return -EFAULT;
        return 0;
}

Note that kp->data is being used as the target for up->data in the final copy_from_user() without actually verifying that kp->data is pointing anywhere safe. Here’s the caller of get_microcode32:

static long do_video_ioctl(struct file *file, unsigned int cmd, unsigned long arg)
{
        union {
                struct video_tuner vt;
                struct video_code vc;
...
        } karg;
        void __user *up = compat_ptr(arg);
...
        switch (cmd) {
...
        case VIDIOCSMICROCODE:
                err = get_microcode32(&karg.vc, up);
...

So, the contents of up are totally under control of the caller, and the contents of karg (in our case, the video_code structure) are not initialized at all. So, it seems like a call for VIDIOCSMICROCODE would write video_code->datasize bytes from video_code->data into some random kernel address, just causing an Oops, since we don’t control what is on the kernel’s stack.

But wait, who says we can’t control the contents of the kernel’s stack? In fact, this compat function makes it extremely easy. Let’s look back at the union. Notice the struct video_tuner? That gets populated from the caller’s up memory via this case of the switch (cmd) statement:

...
        case VIDIOCSTUNER:
        case VIDIOCGTUNER:
                err = get_video_tuner32(&karg.vt, up);
...

So, to control the kernel stack, we just need to call this ioctl twice in a row: once to populate the stack via VIDIOCSTUNER with the contents we want (including the future address for video_code->data, which starts at the same location as video_tuner->name[20]), and then again with VIDIOCSMICROCODE.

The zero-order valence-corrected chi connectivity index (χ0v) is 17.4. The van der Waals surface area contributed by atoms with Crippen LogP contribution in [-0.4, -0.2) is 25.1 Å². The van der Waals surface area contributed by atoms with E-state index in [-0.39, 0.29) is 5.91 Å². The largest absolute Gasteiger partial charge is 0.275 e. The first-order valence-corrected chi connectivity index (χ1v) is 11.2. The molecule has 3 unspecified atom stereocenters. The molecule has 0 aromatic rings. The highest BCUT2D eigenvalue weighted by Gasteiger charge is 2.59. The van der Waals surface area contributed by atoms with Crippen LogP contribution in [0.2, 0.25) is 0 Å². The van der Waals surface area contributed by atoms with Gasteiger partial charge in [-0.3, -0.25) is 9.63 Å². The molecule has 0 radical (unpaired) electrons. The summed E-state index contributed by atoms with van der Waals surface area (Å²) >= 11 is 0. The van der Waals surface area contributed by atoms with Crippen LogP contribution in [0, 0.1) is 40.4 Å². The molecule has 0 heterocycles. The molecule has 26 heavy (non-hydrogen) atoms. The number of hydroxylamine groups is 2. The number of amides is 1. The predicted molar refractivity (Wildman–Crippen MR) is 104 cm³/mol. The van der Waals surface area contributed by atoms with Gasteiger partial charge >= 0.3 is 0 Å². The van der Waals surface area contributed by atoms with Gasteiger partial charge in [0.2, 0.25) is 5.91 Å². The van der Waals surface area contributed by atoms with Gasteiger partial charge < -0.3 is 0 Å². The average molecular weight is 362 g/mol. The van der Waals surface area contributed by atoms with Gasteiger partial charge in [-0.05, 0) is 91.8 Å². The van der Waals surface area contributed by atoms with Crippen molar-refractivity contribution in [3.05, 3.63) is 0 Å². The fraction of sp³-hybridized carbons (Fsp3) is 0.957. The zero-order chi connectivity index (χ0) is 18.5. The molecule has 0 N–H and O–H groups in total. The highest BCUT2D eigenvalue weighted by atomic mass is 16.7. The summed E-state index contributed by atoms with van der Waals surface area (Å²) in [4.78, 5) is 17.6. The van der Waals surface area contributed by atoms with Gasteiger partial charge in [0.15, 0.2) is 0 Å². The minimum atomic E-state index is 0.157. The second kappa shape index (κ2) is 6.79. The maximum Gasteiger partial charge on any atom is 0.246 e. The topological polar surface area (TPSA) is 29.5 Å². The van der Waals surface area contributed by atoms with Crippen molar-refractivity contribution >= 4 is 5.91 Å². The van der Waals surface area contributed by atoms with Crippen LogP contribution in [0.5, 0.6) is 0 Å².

Tricks involved here are: the definition of the VIDIOCSMICROCODE case in the kernel is wrong, and calling the ioctls without any preparation can trigger other kernel work (memory faults, etc) that may destroy the stack contents. First, we need the real value for the desired case statement. This turns out to be 0x4020761b. Next, we just repeatedly call the setup ioctl in an attempt to get incidental kernel work out of the way so that our last ioctl doing the stack preparation will stick, and then we call the buggy ioctl to trigger the vulnerability.

Since the ioctl already does a multi-byte copy, we can now copy arbitrary lengths of bytes into kernel memory. One method of turning an arbitrary kernel memory write into a privilege escalation is to overwrite a kernel function pointer, and trigger that function. Based on the exploit for CVE-2010-3081, I opted to overwrite the security_ops function pointer table. Their use of msg_queue_msgctl wasn’t very good for the general case since it’s near the end of the table and its offset would depend on kernel versions. Initially I opted for getcap, but in the end used ptrace_traceme, both of which are very near the top the security_ops structure. (Though I need share credit here with Dan Rosenberg as we were working together on improving the reliability of the security_ops overwrite method. He used the same approach for his excellent RDS exploit.)

Here are the steps for one way of taking an arbitrary kernel memory write and turning it into a root escalation:

  • overwrite security_ops with default_security_ops, which will revert the LSM back to the capabilities-only security operations. This, however, means we can calculate where cap_ptrace_traceme is.
  • overwrite default_security_ops->ptrace_traceme to point to our supplied function that will actually perform the privilege escalation (thanks to Brad Spengler for his code from Enlightenment).
  • trigger the function (in this case, call ptrace(PTRACE_TRACEME, 0, NULL, NULL)).
  • restore default_security_ops->ptrace_traceme to point to cap_ptrace_traceme so the next caller doesn’t Oops the system (since userspace memory will be remapped).